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WhatsApp End-to-end Encryption May Weaken on Integration with Facebook

The New York Times reported on Friday that Facebook has planned to integrate chats within WhatsApp, Messenger and Instagram

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"WhatsApp Business" was launched last week in Indonesia, Italy, Mexico, Britain and the US. Pixabay

WhatsApp’s end-to-end encryption — the hallmark of users’ security — may go for a toss if Facebook integrates the popular mobile messaging platform with not-that-secure Instagram and Messenger.

According to a report in The Wired on Saturday, to universally preserve end-to-end encryption poses a whole additional set of critical challenges for Facebook.

WhatsApp chats are currently end-to-end encrypted by default. Facebook Messenger offers the feature if you turn on “Secret Conversations.”

“Instagram does not currently offer any form of end-to-end encryption for its chats,” the report said.

“The big problem I see is that only WhatsApp has default end-to-end encryption. So if the goal is to allow cross-app traffic, and it’s not required to be encrypted, then what happens? There are a whole range of outcomes here,” Matthew Green, a cryptographer at the Johns Hopkins University, was quoted as saying.

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WhatsApp on a smartphone device. Pixabay

WhatsApp co-founder and CEO Jan Koum quit Facebook over difference of opinion with CEO Mark Zuckerberg when it comes to data privacy and encryption.

Koum announced his exit “after clashing with its parent, Facebook, over the popular messaging service’s strategy and Facebook’s attempts to use its personal data and weaken its encryption”.

Brian Acton started WhatsApp with Koum. Facebook acquired the messaging service ago for $19 billion in 2014. Acton quit Facebook in 2017 and Koum left the company last April.

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The New York Times reported on Friday that Facebook has planned to integrate chats within WhatsApp, Messenger and Instagram.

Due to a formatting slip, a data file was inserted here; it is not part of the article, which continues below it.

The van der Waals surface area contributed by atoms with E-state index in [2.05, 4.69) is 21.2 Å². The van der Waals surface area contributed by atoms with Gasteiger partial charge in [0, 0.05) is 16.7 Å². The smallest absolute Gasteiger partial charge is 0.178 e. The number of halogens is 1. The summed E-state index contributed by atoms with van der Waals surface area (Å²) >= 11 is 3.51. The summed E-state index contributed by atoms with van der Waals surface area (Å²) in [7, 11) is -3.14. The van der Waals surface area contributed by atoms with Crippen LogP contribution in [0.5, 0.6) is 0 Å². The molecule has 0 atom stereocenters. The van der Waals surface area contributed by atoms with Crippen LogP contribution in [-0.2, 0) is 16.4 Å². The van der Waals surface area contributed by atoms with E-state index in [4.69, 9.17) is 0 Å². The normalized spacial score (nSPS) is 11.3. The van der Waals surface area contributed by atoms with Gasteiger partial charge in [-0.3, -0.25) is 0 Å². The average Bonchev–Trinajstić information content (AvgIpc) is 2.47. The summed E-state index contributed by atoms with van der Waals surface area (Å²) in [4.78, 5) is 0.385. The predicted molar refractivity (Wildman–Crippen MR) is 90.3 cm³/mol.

“Facebook is still in the early planning stages of homogenizing its messaging platforms, a move that could increase the ease and number of secured chats online by a staggering order of magnitude,” said The Wired report. (IANS)

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Local News Dry up for Facebook Media Project in US

In January this year, the Facebook Journalism Project announced to invest $300 million in local newsrooms

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A photo shows the Facebook app icon on an iPhone in New York, Feb. 19, 2014. VOA

Facebook is having trouble finding enough local news to feed its new journalism initiative, because hundreds of newspapers have shut down in the US.

“About one in three users in the US live in places where we cannot find enough local news on Facebook to launch ‘Today In’,” Facebook wrote in a blog post on Monday.

In those “news deserts” – communities with little or no local reporting – Facebook hasn’t been able to find “five or more recent news articles directly related to these towns” for its news feature “Today In” that was launched in November last year.

“In the last 28 days, there has not been a single day where we’ve been able to find five or more recent news articles directly related to these towns.

“This does not vary much by region: 35 per cent of users in the Midwest, Northeast, and South — and 26 per cent in the West a” live in places where we can’t find much local newson Facebook,” said the social networking company.

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This photo shows a Facebook app icon on a smartphone in New York. VOA

“Today In” has been rolled out to over 400 cities in the US.

“We’re also announcing a new pilot programme, the Facebook Journalism Project Community Network, to support projects aimed at building community through local news,” said Facebook.

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According to Engadget, nearly 1,800 papers have shut down in the US since around the time Facebook came online 15 years ago.

In January this year, the Facebook Journalism Project announced to invest $300 million in local newsrooms. (IANS)